Heinrich Heine 1855

Letter to Eurèle Montéget

Source: Correspondance Inédite de Henri Heine. Calmann Lévy, 1877;
Translated: for marxists.org by Mitchell Abidor;
CopyLeft: Creative Commons (Attribute & ShareAlike) marxists.org 2004.

[n.d. 1855]


I had charged M. de Mars with offering an apology (an Albionic term) on my behalf and to tell you how much I wanted to see you today, Saturday. But man proposes and God disposes. Last night I suffered so suffocating an attack of throat cramps that I am condemned to total mutism for at least a few days. I hasten to inform you of this and, at the risk of abusing your amiable indulgence, I ask that you postpone the benefit of your visit to next Wednesday or any day after that. I count on your benevolence — I was going to say dear sir [in English in the original] for, according to all I've read of yours, you are so impregnated with England that I am tempted to write you in English. I truly admire your perfect knowledge of that singular country across the Channel, which will forever remain such a mystery to so many Frenchman.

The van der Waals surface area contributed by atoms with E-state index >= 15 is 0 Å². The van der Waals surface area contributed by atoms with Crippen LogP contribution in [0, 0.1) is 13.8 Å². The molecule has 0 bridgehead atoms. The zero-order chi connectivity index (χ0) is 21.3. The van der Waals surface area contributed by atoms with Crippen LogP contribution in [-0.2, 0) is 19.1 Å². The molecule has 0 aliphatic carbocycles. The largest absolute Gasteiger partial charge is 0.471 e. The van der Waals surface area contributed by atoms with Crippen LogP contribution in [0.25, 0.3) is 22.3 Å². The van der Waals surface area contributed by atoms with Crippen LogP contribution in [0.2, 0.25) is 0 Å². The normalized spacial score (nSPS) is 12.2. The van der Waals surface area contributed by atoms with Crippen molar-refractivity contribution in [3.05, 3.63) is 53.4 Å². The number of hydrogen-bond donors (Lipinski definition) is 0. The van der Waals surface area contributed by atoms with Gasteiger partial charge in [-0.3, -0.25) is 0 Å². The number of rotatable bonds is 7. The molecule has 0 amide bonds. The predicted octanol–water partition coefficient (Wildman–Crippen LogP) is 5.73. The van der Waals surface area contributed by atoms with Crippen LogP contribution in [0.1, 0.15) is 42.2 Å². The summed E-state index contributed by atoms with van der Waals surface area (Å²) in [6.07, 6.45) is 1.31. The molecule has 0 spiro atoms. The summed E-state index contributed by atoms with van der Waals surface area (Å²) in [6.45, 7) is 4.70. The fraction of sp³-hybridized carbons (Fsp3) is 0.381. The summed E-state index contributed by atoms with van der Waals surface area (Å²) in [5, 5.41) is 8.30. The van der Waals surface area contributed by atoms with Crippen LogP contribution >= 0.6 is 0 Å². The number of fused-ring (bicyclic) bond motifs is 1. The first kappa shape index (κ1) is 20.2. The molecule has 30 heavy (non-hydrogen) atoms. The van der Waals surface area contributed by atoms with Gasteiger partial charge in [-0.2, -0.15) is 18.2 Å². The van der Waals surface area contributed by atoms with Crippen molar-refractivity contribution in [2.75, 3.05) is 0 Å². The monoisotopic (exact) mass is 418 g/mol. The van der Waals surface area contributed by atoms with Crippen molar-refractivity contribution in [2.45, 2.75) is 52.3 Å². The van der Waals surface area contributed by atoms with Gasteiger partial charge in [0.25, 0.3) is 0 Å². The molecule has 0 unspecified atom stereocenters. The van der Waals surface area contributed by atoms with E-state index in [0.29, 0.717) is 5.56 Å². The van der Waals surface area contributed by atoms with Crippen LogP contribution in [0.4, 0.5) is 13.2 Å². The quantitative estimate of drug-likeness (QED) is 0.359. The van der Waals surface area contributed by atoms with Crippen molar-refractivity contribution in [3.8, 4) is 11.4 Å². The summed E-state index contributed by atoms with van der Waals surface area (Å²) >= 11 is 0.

A thousand compliments